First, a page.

How to Tell If You Have a High Sleep Needs or Low Sleep Needs Baby

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I am a hardcore Babywise mama. I start implementing sleep strategies from birth to help my babies become great sleepers (Click here for my post on how to start Babywise from birth!). It’s not easy: it takes WORK. When you put in all that work, time and effort and then your baby just isn’t sleeping the way you think they should be it’s beyond stressful.

Sleep issues can be frustrating and it can be tempting to just say “I GIVE UP!” I’ve learned over my years of parenting that sometimes there are sleep struggles simply beyond our control. Enter in the high sleep needs vs low sleep needs baby.

When I think back to my first child as an infant I wish I’d known about high sleep needs and low sleep needs. I wish I’d been able to tell myself that Kye wasn’t sleeping because his body simply didn’t need the sleep.

Both types of sleep needs children still NEED sleep, but high sleep needs babies tend to be on the higher end of the sleep spectrum whereas low sleep needs one tend to be on the lower end of that sleep spectrum. Babywise even accounts for this as it provides a range of what is an appropriate amount of sleep at a given age.

I took me until my THIRD child to FINALLY realize and recognize the differences between a high sleep needs and low sleep needs baby. Having that knowledge has made a WORLD of difference.

My third, Tess, is a low sleep needs. I learned not to stress it when she wasn’t napping as well because I knew she would still be happy and content. She dropped naps quicker and is my most flexible when it comes to staying up past bedtime. She can lose out on sleep and still be good to go the next morning!

My fourth, Spear, is a high sleep needs baby. He’s nearing 8 months old and still is sleeping a solid 2 hours for his “cat nap.” Normally I’d be stressing and pushing him to drop it but he’s still sleeping solid for all three naps AND solid through the night and simply doesn’t require the awake time that my lower sleep needs baby required. Dude likes his sleep so I let him have it and will wean down the third nap when he’s ready!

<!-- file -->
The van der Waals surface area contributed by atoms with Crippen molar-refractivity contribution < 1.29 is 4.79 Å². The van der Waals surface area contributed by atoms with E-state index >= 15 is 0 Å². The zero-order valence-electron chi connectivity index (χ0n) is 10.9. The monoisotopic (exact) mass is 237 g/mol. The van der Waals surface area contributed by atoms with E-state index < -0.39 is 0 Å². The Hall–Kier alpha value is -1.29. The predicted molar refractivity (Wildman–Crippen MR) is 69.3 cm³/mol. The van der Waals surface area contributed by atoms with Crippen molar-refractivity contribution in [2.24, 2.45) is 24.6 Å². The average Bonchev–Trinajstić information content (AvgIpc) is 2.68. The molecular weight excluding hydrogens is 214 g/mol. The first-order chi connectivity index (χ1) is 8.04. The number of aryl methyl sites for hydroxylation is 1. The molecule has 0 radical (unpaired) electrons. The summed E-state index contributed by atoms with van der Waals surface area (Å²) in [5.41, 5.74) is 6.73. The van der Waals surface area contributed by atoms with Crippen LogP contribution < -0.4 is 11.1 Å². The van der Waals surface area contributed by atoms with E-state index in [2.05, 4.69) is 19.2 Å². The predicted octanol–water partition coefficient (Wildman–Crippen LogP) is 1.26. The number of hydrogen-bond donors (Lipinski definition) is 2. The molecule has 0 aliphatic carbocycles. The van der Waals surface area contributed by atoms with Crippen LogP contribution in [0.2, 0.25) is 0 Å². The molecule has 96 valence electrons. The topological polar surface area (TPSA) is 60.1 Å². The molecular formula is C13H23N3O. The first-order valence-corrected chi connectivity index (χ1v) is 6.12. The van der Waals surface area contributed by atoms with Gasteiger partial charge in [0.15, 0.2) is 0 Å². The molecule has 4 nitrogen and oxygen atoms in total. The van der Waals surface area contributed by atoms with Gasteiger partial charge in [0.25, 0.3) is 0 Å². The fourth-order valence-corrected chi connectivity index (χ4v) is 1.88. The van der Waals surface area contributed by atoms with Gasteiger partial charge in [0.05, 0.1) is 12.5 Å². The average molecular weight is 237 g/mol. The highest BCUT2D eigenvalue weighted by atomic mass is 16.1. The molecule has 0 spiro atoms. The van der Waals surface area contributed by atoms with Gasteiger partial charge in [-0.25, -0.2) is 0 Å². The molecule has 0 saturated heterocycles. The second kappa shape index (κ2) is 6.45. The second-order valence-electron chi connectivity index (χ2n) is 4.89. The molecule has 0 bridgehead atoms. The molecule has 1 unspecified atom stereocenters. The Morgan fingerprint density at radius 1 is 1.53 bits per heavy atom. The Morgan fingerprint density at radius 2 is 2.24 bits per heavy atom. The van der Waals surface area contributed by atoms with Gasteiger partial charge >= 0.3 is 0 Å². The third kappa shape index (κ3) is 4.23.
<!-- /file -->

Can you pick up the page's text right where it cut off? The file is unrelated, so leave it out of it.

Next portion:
Wondering what type of sleep needs baby you have on your hands? Here are some ways to tell if your baby is high sleep needs or low sleep needs:

Traits of High Sleep Needs Babies


Can’t Handle Long Awake Times


My second baby, Britt, drove me batty because she’d get SO grumpy SO quickly into her awake time. For the first several months of her life she’d literally eat then go to sleep. Her awake times stayed at 45 minutes for so long. She simply couldn’t handle any extra awake time.

While Britt was very grumpy while awake, Spear is very happy while awake yet still doesn’t handle long awake times. At 7 months he typically only stays up for 1 hour and 45 minutes and often times shows signs of being ready for bed even earlier.

Show Clear Signs of Tiredness


A beautiful thing with high sleep needs babies are that they typically have very obvious signs that they are tired and ready for bed. While I’ve had both a happy and a more grumpy personality in my high sleep needs babies: they both have had SUPER obvious signs that it’s time for bed.